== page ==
Foundations of statistical mechanics by Oliver Penrose

By Oliver Penrose

Beginning with fundamental actual assumptions and their idealization within the type of postulates, this article examines the implications of those postulates, culminating within the derivation of the basic formulation for calculating percentages when it comes to dynamical amounts and concluding with an research of the proposal of entropy.Solutions. 1970 variation.

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I f the permuted functions, ^^Ψ^^^ are different and mutually orthogonal, the normahzation factor ^ is i V ! , which, however, does not concern us here. / / , however, all the Ν! 6), since different numbered molecules exchange quantum numbers. Out of these Ν! different functions we can construct only one totally symmetric function, or only one totally antisymmetric one. , since all the Ν! 6) κ Kt where the sum over K'f includes all the states found as solutions of the Schrödinger equation without the hmitation on selecting totallysymmetric or antisymmetric functions in permutations of the identical molecules.

The classical state of the system is given by one point in λ-space, or for Ν molecules of the same species by Ν points in /i-space. I f several molecular species are present in the system the /^-spaces of the different species usually have differing numbers of degrees of freedom, and a different //-space must be used for each species. If, however, as is sometimes the case, one is describing only the posi­ tions and momenta of the centers of mass of the molecules, a single /^-space of three momenta and three coordinates may be used for all species, and the state of the system described by giving points of type a, N^, of type etc.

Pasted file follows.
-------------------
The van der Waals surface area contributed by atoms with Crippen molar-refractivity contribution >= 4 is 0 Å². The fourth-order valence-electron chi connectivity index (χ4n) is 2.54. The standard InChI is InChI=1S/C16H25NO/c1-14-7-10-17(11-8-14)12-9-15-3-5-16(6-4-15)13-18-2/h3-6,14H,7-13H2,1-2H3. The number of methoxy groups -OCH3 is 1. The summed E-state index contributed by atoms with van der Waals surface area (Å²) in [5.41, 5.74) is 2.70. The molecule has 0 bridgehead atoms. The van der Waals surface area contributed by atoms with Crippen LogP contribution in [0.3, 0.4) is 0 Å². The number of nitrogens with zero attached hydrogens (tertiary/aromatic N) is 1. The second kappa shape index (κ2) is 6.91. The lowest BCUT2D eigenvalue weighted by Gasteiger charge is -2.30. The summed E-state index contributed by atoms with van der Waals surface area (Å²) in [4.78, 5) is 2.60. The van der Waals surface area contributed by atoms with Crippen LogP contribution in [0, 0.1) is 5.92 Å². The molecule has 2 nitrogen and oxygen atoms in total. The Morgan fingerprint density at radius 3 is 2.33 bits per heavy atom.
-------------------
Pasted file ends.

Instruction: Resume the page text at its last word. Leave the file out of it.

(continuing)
97ΓΚ for Hg. Except for Hg the value of ξ is very much less than unity at temperatures for which the molecules are normally gaseous. There is no analytical expression for the sum of eq. (3). If, however, I < < 1, the terms of low j values lie close together in value, and one may approximate. 7) which leads to -kT In Q,,, = kT In ξ. 4. By use of the Euler-Maclaurin summation formula one finds the somewhat better approximation. Orot = ^ ' [ 1 + (1/3)1 + (1/15)|2 + . . 8) which can be used when ξ is smaU but not neghgible compared with unity.

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